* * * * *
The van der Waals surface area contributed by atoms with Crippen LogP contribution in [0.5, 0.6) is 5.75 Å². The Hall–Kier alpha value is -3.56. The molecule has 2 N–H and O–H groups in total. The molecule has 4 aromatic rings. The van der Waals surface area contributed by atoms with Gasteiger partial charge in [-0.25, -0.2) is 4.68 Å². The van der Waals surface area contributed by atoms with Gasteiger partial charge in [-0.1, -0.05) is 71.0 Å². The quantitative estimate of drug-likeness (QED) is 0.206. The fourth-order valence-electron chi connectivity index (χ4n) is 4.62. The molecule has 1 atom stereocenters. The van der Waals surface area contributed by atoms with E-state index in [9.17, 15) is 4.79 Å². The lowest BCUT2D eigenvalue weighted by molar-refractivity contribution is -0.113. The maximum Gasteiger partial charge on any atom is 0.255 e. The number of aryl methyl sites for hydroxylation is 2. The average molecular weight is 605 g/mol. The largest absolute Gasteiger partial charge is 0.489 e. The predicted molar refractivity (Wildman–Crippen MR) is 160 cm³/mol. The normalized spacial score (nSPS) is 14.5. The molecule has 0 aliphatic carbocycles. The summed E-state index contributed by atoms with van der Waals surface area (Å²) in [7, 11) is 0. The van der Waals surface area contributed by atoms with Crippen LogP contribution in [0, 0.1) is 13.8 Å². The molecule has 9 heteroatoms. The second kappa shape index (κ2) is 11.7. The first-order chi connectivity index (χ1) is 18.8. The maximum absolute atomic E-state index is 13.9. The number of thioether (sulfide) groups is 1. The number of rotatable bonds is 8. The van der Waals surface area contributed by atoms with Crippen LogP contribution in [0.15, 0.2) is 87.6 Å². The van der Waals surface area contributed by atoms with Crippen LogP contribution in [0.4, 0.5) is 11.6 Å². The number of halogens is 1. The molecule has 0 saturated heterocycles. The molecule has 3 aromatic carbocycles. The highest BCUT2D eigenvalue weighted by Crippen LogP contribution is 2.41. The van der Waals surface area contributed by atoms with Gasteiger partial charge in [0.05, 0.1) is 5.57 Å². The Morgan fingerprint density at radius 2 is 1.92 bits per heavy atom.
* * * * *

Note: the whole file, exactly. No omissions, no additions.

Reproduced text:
The van der Waals surface area contributed by atoms with Crippen LogP contribution in [0.5, 0.6) is 5.75 Å². The Hall–Kier alpha value is -3.56. The molecule has 2 N–H and O–H groups in total. The molecule has 4 aromatic rings. The van der Waals surface area contributed by atoms with Gasteiger partial charge in [-0.25, -0.2) is 4.68 Å². The van der Waals surface area contributed by atoms with Gasteiger partial charge in [-0.1, -0.05) is 71.0 Å². The quantitative estimate of drug-likeness (QED) is 0.206. The fourth-order valence-electron chi connectivity index (χ4n) is 4.62. The molecule has 1 atom stereocenters. The van der Waals surface area contributed by atoms with E-state index in [9.17, 15) is 4.79 Å². The lowest BCUT2D eigenvalue weighted by molar-refractivity contribution is -0.113. The maximum Gasteiger partial charge on any atom is 0.255 e. The number of aryl methyl sites for hydroxylation is 2. The average molecular weight is 605 g/mol. The largest absolute Gasteiger partial charge is 0.489 e. The predicted molar refractivity (Wildman–Crippen MR) is 160 cm³/mol. The normalized spacial score (nSPS) is 14.5. The molecule has 0 aliphatic carbocycles. The summed E-state index contributed by atoms with van der Waals surface area (Å²) in [7, 11) is 0. The van der Waals surface area contributed by atoms with Crippen LogP contribution in [0, 0.1) is 13.8 Å². The molecule has 9 heteroatoms. The second kappa shape index (κ2) is 11.7. The first-order chi connectivity index (χ1) is 18.8. The maximum absolute atomic E-state index is 13.9. The number of thioether (sulfide) groups is 1. The number of rotatable bonds is 8. The van der Waals surface area contributed by atoms with Crippen LogP contribution in [0.15, 0.2) is 87.6 Å². The van der Waals surface area contributed by atoms with Crippen LogP contribution in [0.4, 0.5) is 11.6 Å². The number of halogens is 1. The molecule has 0 saturated heterocycles. The molecule has 3 aromatic carbocycles. The highest BCUT2D eigenvalue weighted by Crippen LogP contribution is 2.41. The van der Waals surface area contributed by atoms with Gasteiger partial charge in [0.05, 0.1) is 5.57 Å². The Morgan fingerprint density at radius 2 is 1.92 bits per heavy atom.